|Native to||Yemen, Somalia, Eritrea, Kenya|
|Native speakers||1,000,000 (date missing)|
|Writing system||Arabic alphabet|
Hadhrami Arabic (also known as Hadrami Arabic [ISO-639-3]) is a variety of Arabic spoken by the Hadhrami people living in the Ḥaḍramawt. It is also spoken by many Hadhrami emigrants who migrated from Ḥaḍramawt to East Africa (Comoros, Zanzibar, Kenya, Somalia and Tanzania), South-east Asia (Indonesia, Malaysia, Brunei and Singapore) and, recently, to the other Gulf countries. Below is a brief account of the different linguistic levels of the dialect.
The dialect in many towns and villages in the Wādī (valley) and the coastal region is characterised by its ج /dʒ/-yodization, i.e. changing Classical Arabic reflex /dʒ/ to the approximant ي [j]. In this it resembles some Eastern Arabian and Gulf dialects including the dialects of Basra in Iraq, Kuwait, Qatar, Bahrain and the dialects of the other Arab Emirates. In educated speech, ج is realised as a voiced palatal plosive [ɟ] or affricate [dʒ] in some lexical items which are marked [+ religious] or [+ educated] (see ق /q/ below).
The ق /q/ reflex is pronounced as a voiced velar [ɡ] in all lexical items throughout the dialect. In some other Arabic dialects, /q/ is realised as a voiceless uvular plosive [q] in certain lexemes which are marked [+ religious], [+ educational] etc., e.g. /qurʔaːn/ “Qur’an”. With the spread of literacy and contact with speakers of other Arabic dialects, future sociolinguistic research may reveal whether HA is going to witness innovation like using the uvular /q/ in certain lexemes while retaining the velar /ɡ/ for others.
Wādī HA makes ث ,ت /t/, /θ/ and ذ ,د /d/, /ð/ distinction but ض /dˤ/ and ظ /ðˤ/ are both pronounced ظ [ðˤ] whereas Coastal HA merges all these pairs into the stops د ,ت and ض ([t], [d] and [dˤ]) respectively.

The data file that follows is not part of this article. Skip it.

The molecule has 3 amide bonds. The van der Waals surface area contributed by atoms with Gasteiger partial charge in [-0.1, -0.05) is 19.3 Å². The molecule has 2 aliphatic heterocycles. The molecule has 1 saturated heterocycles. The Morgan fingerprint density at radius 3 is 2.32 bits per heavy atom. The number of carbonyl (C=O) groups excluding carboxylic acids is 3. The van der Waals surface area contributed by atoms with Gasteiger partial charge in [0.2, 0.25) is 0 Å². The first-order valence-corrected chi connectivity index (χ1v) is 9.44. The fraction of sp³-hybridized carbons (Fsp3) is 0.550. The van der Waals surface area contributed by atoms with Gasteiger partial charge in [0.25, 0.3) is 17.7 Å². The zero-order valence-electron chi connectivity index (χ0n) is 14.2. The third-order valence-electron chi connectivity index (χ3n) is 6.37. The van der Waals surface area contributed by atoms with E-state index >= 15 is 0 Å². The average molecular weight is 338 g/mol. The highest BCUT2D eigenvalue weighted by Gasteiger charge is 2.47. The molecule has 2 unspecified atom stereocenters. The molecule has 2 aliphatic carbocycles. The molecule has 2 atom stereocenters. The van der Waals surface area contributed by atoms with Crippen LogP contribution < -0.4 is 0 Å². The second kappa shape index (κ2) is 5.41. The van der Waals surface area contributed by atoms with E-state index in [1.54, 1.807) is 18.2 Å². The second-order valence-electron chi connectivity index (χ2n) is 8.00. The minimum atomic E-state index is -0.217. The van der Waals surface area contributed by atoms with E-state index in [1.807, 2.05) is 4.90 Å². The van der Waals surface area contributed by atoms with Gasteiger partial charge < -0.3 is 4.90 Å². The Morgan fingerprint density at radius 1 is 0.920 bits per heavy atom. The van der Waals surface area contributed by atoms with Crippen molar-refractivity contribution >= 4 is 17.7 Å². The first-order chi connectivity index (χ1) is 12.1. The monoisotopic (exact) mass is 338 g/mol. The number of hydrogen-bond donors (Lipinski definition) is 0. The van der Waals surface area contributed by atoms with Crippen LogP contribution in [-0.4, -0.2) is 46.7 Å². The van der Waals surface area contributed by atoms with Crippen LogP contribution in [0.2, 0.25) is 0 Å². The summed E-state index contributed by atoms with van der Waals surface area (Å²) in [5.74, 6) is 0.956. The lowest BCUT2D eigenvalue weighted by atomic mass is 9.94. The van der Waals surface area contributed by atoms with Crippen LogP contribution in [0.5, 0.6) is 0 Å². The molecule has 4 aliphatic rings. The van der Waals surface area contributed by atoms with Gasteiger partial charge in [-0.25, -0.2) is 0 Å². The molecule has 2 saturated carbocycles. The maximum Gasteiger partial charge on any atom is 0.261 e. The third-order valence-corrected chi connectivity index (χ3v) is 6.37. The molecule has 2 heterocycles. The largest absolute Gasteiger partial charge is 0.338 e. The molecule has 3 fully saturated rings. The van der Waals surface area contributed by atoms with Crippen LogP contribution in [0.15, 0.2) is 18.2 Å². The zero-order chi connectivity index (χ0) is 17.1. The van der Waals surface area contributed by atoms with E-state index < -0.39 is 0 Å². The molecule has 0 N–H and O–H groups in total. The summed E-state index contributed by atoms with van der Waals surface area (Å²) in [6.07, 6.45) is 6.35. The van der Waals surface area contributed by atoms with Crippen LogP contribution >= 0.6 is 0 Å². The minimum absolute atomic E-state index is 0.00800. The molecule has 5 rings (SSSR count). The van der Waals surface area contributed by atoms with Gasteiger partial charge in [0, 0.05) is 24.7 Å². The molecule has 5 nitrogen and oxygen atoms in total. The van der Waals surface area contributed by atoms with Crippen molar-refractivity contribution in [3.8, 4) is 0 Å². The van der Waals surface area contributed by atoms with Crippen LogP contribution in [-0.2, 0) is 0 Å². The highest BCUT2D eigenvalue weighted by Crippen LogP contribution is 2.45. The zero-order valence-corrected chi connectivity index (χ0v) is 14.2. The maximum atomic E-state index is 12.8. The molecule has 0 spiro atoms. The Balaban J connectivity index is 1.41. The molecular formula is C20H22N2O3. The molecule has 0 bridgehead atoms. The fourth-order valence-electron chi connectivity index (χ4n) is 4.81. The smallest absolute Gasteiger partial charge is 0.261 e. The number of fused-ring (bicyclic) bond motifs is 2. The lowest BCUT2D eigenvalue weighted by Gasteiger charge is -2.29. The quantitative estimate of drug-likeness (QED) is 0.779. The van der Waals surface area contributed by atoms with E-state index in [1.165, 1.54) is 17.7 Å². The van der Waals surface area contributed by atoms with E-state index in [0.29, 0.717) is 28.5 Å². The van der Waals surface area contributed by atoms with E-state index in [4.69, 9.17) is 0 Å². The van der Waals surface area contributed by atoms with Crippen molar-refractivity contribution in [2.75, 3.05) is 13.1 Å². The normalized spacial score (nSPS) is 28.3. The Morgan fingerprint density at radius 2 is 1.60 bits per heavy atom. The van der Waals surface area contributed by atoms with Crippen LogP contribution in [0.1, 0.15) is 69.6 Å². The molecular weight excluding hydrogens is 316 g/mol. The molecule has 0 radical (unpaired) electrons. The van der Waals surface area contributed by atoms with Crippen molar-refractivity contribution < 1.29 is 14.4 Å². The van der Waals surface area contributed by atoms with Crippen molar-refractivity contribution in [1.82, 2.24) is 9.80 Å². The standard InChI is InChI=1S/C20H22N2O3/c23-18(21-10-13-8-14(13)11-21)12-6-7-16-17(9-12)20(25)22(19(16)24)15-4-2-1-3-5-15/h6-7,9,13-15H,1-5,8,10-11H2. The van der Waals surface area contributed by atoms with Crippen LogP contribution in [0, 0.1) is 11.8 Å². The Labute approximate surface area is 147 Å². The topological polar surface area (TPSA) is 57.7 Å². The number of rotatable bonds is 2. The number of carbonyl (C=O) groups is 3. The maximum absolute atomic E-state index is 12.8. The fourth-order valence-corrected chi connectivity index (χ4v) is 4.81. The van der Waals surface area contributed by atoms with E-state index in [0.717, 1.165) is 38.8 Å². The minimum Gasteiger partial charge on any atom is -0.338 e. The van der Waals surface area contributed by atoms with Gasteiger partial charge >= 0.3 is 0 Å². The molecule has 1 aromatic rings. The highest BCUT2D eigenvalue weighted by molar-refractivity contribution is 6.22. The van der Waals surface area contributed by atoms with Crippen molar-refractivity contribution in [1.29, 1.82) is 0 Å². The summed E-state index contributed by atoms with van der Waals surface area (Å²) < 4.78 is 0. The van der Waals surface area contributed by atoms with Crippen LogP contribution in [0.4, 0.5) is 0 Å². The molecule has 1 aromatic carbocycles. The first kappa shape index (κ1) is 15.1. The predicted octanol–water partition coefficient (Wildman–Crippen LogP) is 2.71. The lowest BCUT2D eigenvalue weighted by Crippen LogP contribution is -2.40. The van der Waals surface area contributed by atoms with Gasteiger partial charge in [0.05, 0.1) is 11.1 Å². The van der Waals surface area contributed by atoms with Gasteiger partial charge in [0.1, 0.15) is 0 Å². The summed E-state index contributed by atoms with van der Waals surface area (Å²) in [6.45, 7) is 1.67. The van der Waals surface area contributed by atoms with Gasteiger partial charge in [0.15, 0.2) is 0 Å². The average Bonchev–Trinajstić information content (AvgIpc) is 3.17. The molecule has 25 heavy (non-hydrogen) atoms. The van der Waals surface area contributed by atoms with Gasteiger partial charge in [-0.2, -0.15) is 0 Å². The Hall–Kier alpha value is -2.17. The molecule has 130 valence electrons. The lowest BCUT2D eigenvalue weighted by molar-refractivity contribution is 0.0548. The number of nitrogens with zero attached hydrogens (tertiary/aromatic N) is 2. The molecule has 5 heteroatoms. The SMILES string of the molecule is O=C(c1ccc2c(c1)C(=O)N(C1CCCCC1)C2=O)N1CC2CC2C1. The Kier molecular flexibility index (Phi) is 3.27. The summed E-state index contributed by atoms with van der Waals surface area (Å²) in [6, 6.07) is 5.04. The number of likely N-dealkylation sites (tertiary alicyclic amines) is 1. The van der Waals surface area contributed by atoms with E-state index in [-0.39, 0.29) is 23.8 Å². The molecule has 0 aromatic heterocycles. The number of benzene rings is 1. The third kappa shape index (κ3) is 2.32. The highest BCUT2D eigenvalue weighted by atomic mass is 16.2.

In non-emphatic environments, /aː/ is realised open front (slightly raised) unrounded [æ]. Thus /θaːniː/ “second; psn. name” which is normally realised with an [ɑː]-like quality in the Gulf dialects is realised with an [æː] in HA.
This dialect is characterised by not allowing final consonant clusters to occur in final position. Thus Classical Arabic /bint/ “girl” is realised as /binit/. In initial positions, there is a difference between the Wādī and the coastal varieties of HA. Coastal HA has initial clusters in /bɣaː/ “he wants”, /bsˤal/ “onions” and /briːd/ “mail (n.)” while Wādī HA realises the second and third words as /basˤal/ and /bariːd/ respectively.
When the first person singular comes as an independent subject pronoun, it is marked for gender, thus /anaː/ for masculine and /aniː/ for feminine. As an object pronoun, it comes as a bound morpheme, thus /-naː/ for masculine and /-niː/ for feminine. The first person subject plural is naḥnā.
The first person direct object plural is /naħnaː/ rather than /-naː/ which is the case in many dialects. Thus, the cognate of the Classical Arabic /dˤarabanaː/ “he hit us” is /ðˤarab naħnaː/ in HA.
Stem VI, tC1āC2aC3, can be umlauted to tC1ēC2aC3, thus changing the pattern vowel ā to ē. This leads to a semantic change as in /tʃaːradaw/ “they ran away suddenly” and /tʃeːradaw/ “they shirk, try to escape”
Intensive and frequentative verbs are common in the dialect. Thus /kasar/ “to break” is intensified to /kawsar/ as in /koːsar fi l-lʕib/ “he played rough”. It can be metathesized to become frequentative as /kaswar min iðˤ-ðˤaħkaːt/ “he made a series (lit. breaks) of giggles or laughs”.
The syntax of HA has many similarities to other Peninsular Arabic dialects. However, the dialect contains a number of unique particles used for coordination, negation and other sentence types. Examples in coordination include /kann, laːkan/ “but; nevertheless, though”, /maː/ (Classical Arabic /ammaː/) “as for…” and /walla/ “or”.
Like many other dialects, apophonic or ablaut passive (as in /kutib/ "it was written") is not very common in HA and perhaps is confined to clichés and proverbs from other dialects including Classical Arabic.
The particle /qad/ developed semantically in HA into /kuð/ or /ɡuð/ “yet, already, almost, nearly” and /ɡad/ or /ɡid/ “maybe, perhaps”.
There are a few lexical items that are shared with Modern South Arabian languages, which perhaps distinguish this dialect from other neighbouring Peninsular dialects. The effect of Hadrami migration to South-East Asia (see Arab Indonesian and Arab Singaporean), the Indian sub-continent and East Africa on HA is clear in the vocabulary especially in certain registers like types of food and dress, e.g. /sˤaːruːn/ "sarong". Many loan words were listed in al-Saqqaf (2006): http://www.informaworld.com/smpp/content~content=a907118635~db=all~order=page